We all cope with anxiety at different levels throughout our lives. When anxiety functions normally, it is adaptive and can promote a healthy sense of motivation and stimulation. Along with fear, anxiety helped our prehistoric ancestors develop what we know as a fight-or-flight response. Though fear and anxiety are heavily intertwined, there is an important difference: fear typically arises in response to a real, definite threat. Anxiety, on the other hand, usually represents an imagined, unknown, or imprecise threat. This means that often when we experience anxiety, whatever we’re worrying about hasn’t even happened yet! And often, our worst fears never come true.
When you cope with anxiety frequently, your body’s physiological responses can often feel a lot like intense fear. While these feelings can be incredibly debilitating, there are ways you can help to alleviate your anxiety when it starts to rise, any time of the day. Remember, the only way to find what works for you is just to try different things out! The trial-and-error process can be highly informative for identifying your “anxiety triggers” and pushing back against your body’s mental and physiological reactions. Here are some of our best tips for dealing with your anxiety.
- Write down your triggers. Keep detailed notes of situations or people that make you feel anxious. Think about what causes these feelings. Do you feel anxious around your boss because you worry you’re not doing a good job? Around your Mom because she’s constantly criticizing you? Every night before bed because your mind is racing? It’s important to know who and what stimulates and worsens your anxiety. Only when you know what your triggers are, will you be able to put preventative strategies in place.
- Remember that all feelings — even anxious ones — are temporary and will pass. Every single time we experience a “feeling,” our body chemistry changes temporarily to produce that feeling. That change is finite and will dissipate – we promise! Feelings may cycle over and over again, but they will always end. We can address chronic anxiety and rumination by adopting coping mechanisms to interrupt these harmful cycles. For milder cases of anxiety, we just need to remember that the feeling will soon pass – no matter how uncomfortable.
- Practice mindfulness with your anxious feelings. Pay close attention to when these feelings start to arise, acknowledge their presence, and make a conscious choice not to accept them as the absolute truth. Remember, anxiety usually represents an imagined threat, which simply means that whatever you’re worrying about hasn’t happened yet! If and when it does happen, that’s what your body’s fear response steps in and takes over. Until then, you can control how much weight you attribute to these temporary – though painful – feelings. Often, your feelings only control your behaviour as much as you let them. Acknowledge their existence and continue on with your day. Don’t allow them to continue to hijack your behaviour unnecessarily, especially if you have no control over whether they will happen or not.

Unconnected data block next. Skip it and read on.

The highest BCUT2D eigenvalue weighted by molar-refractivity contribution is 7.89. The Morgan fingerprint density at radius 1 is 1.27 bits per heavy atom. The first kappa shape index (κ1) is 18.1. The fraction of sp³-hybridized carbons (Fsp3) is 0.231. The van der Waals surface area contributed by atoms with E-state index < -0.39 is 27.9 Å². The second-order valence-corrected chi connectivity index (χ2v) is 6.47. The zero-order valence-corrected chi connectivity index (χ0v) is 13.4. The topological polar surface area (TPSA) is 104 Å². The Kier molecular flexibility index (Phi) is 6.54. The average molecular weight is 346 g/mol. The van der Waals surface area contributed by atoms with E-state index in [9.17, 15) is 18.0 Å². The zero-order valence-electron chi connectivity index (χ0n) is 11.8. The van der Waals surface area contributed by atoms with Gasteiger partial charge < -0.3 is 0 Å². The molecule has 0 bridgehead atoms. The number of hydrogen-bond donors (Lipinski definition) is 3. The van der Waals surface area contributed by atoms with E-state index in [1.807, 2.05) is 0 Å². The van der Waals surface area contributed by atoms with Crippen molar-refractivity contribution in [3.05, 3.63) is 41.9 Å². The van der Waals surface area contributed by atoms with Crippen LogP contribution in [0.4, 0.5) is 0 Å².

- Figure out what works for you. If you get anxious around your mother’s constant criticism, maybe you decide to see a bit less of each other, or you give yourself a pep talk before each interaction and remind yourself that criticism often has more to do with the criticizer than the criticized. Decide whether you want to address your feelings in a healthy way with your mom. If you don’t, you have to commit to you and ensure you know how to take care of yourself before and after every interaction. Maybe you practice box breathing every time you start to feel anxious. Maybe you go for a walk outside and listen to a podcast. Maybe you go to a yoga class, or meet up for coffee with a friend just to provide a temporary distraction while the feeling passes. If your mind won’t stop racing right before sleep, try writing your worries and thoughts down in a journal or on a piece of paper. Getting it out of your head and onto paper can be incredibly helpful! Whatever it is, trial-and-error is the key here. Find what works for you, take note of it, and use it next time your anxiety arises.
- Often, the antidote to anxiety is action. Anxiety is the most miserable when it exists even when you lack any sort of control or influence over a given outcome. If there is reasonable action you can take to prevent a feared outcome from happening, take it. When you’ve done everything you can (or want to!), it is time to stop unnecessary anxiety in its tracks.